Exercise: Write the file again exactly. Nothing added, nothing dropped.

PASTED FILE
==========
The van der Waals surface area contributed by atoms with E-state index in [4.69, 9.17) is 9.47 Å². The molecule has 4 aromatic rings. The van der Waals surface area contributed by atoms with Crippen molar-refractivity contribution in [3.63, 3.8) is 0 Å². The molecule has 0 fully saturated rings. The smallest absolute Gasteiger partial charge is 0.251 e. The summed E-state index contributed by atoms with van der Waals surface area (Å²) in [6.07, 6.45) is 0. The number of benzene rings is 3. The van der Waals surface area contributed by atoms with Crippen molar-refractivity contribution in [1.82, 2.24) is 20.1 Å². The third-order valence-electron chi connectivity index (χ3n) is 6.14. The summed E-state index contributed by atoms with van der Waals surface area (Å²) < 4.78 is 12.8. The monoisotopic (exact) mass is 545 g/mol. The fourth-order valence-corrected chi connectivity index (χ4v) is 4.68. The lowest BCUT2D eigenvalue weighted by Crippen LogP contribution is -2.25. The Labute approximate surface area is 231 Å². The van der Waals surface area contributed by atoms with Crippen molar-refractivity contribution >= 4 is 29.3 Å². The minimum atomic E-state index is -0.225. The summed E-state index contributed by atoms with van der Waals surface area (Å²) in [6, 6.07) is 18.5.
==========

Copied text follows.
The van der Waals surface area contributed by atoms with E-state index in [4.69, 9.17) is 9.47 Å². The molecule has 4 aromatic rings. The van der Waals surface area contributed by atoms with Crippen molar-refractivity contribution in [3.63, 3.8) is 0 Å². The molecule has 0 fully saturated rings. The smallest absolute Gasteiger partial charge is 0.251 e. The summed E-state index contributed by atoms with van der Waals surface area (Å²) in [6.07, 6.45) is 0. The number of benzene rings is 3. The van der Waals surface area contributed by atoms with Crippen molar-refractivity contribution in [1.82, 2.24) is 20.1 Å². The third-order valence-electron chi connectivity index (χ3n) is 6.14. The summed E-state index contributed by atoms with van der Waals surface area (Å²) < 4.78 is 12.8. The monoisotopic (exact) mass is 545 g/mol. The fourth-order valence-corrected chi connectivity index (χ4v) is 4.68. The lowest BCUT2D eigenvalue weighted by Crippen LogP contribution is -2.25. The Labute approximate surface area is 231 Å². The van der Waals surface area contributed by atoms with Crippen molar-refractivity contribution >= 4 is 29.3 Å². The minimum atomic E-state index is -0.225. The summed E-state index contributed by atoms with van der Waals surface area (Å²) in [6, 6.07) is 18.5.